In 2007, India made the distinction of providing the first-ever Female Formed Police Unit for the UN in Liberia. Ever since then, India has been a strong global advocate for an increase in women’s participation in peacekeeping operations, to an extent that supporting greater involvement of women and youth in shaping a new paradigm is one of its priorities for its candidature for United Nations Security Council (UNSC).
Despite the successful contribution of its female troops in other parts of the world, India has failed to maintain a significant female representation in its internal services. Recent data by the Indian army showed that it has 12,18,036 men against 6,807 women who constitute 0.56 per cent of the force. While women in The Indian Air Force and Indian Navy form 1.08 per cent and 6.5 per cent respectively.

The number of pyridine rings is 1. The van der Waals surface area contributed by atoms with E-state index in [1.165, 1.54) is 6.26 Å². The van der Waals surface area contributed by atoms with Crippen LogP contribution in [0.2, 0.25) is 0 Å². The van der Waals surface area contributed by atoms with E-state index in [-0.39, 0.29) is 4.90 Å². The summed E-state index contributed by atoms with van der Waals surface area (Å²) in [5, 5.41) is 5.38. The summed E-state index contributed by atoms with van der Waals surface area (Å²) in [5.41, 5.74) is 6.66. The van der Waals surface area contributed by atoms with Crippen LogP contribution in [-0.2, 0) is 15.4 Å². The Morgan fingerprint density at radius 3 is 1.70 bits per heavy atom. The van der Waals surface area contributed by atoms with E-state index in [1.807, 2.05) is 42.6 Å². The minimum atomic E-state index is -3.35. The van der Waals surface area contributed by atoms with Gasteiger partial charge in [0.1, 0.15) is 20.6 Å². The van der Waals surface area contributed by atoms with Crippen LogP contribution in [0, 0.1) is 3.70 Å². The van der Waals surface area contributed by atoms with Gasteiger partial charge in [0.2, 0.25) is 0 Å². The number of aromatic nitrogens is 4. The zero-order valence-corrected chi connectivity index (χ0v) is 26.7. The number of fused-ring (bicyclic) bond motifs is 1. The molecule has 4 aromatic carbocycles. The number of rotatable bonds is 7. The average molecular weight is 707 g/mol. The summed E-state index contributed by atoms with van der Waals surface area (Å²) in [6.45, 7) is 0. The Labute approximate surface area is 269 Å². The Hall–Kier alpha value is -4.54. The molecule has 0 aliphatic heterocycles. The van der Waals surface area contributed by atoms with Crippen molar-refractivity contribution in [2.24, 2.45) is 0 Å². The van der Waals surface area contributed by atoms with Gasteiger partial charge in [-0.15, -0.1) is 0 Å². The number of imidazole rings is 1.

In February 2020, The Supreme court of India passed a ruling that will allow women to serve as army commanders. Following this, women will be allowed to be recruited on a permanent term basis, a feature that was previously restricted to men. However, this move was met with opposition from the Central Government with a claim that women are not physically equal to men, renewing once again the fact that Indian official services manifest orthodox patriarchal notions. The government also rebuked the ruling on the basis that a majority of the army men were “not yet mentally schooled to accept women officers in command.” The court, however, reproached the statement given by the Centre and ordered to implement the changes.
This stance of the court is definitely a relief but in actuality, we’re still far away from achieving gender equality in the military forces both, structurally and mentally.